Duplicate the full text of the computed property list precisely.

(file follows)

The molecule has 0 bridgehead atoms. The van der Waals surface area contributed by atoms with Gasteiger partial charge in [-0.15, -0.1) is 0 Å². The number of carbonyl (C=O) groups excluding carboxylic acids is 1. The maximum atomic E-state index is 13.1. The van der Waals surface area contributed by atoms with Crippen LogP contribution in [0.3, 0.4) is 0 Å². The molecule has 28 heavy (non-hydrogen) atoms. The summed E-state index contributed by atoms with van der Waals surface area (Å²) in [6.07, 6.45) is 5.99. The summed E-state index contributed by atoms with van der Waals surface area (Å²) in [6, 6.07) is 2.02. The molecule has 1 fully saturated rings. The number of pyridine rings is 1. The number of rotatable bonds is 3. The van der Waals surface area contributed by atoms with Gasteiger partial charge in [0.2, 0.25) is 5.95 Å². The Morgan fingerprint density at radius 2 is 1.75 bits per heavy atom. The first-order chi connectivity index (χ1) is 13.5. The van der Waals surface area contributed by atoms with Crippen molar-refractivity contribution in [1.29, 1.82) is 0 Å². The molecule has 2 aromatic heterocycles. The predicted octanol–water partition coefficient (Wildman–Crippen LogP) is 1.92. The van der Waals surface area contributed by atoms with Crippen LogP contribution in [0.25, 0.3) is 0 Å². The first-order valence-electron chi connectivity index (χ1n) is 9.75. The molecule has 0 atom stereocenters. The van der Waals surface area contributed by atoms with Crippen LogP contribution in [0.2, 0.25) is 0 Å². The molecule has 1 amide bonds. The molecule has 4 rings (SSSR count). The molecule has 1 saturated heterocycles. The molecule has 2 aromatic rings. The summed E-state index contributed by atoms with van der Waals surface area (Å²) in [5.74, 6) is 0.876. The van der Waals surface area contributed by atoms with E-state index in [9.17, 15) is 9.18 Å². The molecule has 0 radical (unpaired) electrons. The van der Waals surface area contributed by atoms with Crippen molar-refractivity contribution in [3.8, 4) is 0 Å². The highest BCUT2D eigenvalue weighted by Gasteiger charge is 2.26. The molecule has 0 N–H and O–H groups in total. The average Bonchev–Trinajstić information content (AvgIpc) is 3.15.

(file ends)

The molecule has 0 bridgehead atoms. The van der Waals surface area contributed by atoms with Gasteiger partial charge in [-0.15, -0.1) is 0 Å². The number of carbonyl (C=O) groups excluding carboxylic acids is 1. The maximum atomic E-state index is 13.1. The van der Waals surface area contributed by atoms with Crippen LogP contribution in [0.3, 0.4) is 0 Å². The molecule has 28 heavy (non-hydrogen) atoms. The summed E-state index contributed by atoms with van der Waals surface area (Å²) in [6.07, 6.45) is 5.99. The summed E-state index contributed by atoms with van der Waals surface area (Å²) in [6, 6.07) is 2.02. The molecule has 1 fully saturated rings. The number of pyridine rings is 1. The number of rotatable bonds is 3. The van der Waals surface area contributed by atoms with Gasteiger partial charge in [0.2, 0.25) is 5.95 Å². The Morgan fingerprint density at radius 2 is 1.75 bits per heavy atom. The first-order chi connectivity index (χ1) is 13.5. The van der Waals surface area contributed by atoms with Crippen molar-refractivity contribution in [1.29, 1.82) is 0 Å². The molecule has 2 aromatic heterocycles. The predicted octanol–water partition coefficient (Wildman–Crippen LogP) is 1.92. The van der Waals surface area contributed by atoms with Crippen LogP contribution in [0.25, 0.3) is 0 Å². The first-order valence-electron chi connectivity index (χ1n) is 9.75. The molecule has 0 atom stereocenters. The van der Waals surface area contributed by atoms with Crippen LogP contribution in [0.2, 0.25) is 0 Å². The molecule has 1 amide bonds. The molecule has 4 rings (SSSR count). The molecule has 1 saturated heterocycles. The molecule has 2 aromatic rings. The summed E-state index contributed by atoms with van der Waals surface area (Å²) in [5.74, 6) is 0.876. The van der Waals surface area contributed by atoms with E-state index in [9.17, 15) is 9.18 Å². The molecule has 0 radical (unpaired) electrons. The van der Waals surface area contributed by atoms with Crippen molar-refractivity contribution in [3.8, 4) is 0 Å². The highest BCUT2D eigenvalue weighted by Gasteiger charge is 2.26. The molecule has 0 N–H and O–H groups in total. The average Bonchev–Trinajstić information content (AvgIpc) is 3.15.